Public Goods with Punishment and Abstaining in Finite and Infinite Populations
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CitationHauert, Christoph, Arne Traulsen, Hannelore Brandt, Martin A. Nowak, and Karl Sigmund. 2008. Public goods with punishment and abstaining in finite and infinite populations. Biological Theory 3(2): 114–122.
AbstractThe evolution and maintenance of cooperation in human and animal societies challenges various disciplines ranging from evolutionary biology, to anthropology, social sciences and economics. In social interactions, cooperators increase the welfare of the group at some cost to themselves whereas defectors attempt to free-ride and neither
provide benefits nor incur costs. The problem of cooperation becomes even more pronounced when increasing the number of interacting individuals. Punishment and voluntary participation have been identified as possible factors to support cooperation and prevent cheating. Typically, punishment behavior is unable to gain a foothold in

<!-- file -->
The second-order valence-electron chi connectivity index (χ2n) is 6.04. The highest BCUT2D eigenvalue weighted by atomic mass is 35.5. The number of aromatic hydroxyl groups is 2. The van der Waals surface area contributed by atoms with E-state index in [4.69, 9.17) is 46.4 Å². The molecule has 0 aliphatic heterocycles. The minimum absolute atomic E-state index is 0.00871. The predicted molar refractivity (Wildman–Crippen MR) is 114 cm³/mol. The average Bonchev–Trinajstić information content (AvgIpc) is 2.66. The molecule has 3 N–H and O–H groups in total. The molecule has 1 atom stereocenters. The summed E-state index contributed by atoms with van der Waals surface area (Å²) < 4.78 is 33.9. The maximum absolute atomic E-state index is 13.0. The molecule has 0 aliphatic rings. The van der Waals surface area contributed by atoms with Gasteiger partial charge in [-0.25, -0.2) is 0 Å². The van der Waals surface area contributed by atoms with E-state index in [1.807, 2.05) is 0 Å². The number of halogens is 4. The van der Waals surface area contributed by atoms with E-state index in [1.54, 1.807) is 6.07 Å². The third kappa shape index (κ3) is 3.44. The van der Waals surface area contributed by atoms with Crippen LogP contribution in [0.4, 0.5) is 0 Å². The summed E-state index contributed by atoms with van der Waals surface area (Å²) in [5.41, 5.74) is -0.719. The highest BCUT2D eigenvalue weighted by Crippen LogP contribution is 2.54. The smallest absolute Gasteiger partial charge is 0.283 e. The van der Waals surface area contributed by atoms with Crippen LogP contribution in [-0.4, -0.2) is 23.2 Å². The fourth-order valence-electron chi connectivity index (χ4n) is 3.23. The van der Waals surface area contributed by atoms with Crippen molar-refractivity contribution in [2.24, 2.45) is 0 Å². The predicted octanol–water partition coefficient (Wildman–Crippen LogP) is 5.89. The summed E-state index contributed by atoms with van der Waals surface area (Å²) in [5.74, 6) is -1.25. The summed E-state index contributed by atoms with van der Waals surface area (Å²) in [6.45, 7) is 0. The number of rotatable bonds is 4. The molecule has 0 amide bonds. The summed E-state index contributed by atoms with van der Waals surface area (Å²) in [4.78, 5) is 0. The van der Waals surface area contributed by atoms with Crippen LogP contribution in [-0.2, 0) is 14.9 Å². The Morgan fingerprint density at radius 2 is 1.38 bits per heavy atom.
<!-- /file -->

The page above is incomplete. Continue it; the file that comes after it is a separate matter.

a population, while volunteering alone can efficiently prevent deadlocks in states of mutual defection but is unable to stabilize cooperation. The combined effects of the two mechanisms have surprisingly different consequences in finite and infinite populations.
Here we provide a detailed comparison of the two scenarios and demonstrate that driven by the inherent stochasticity of finite populations, the possibility to abstain from social interactions plays a pivotal role, which paves the way for the establishment of cooperation and punishment.
Citable link to this pagehttp://nrs.harvard.edu/urn-3:HUL.InstRepos:4554748
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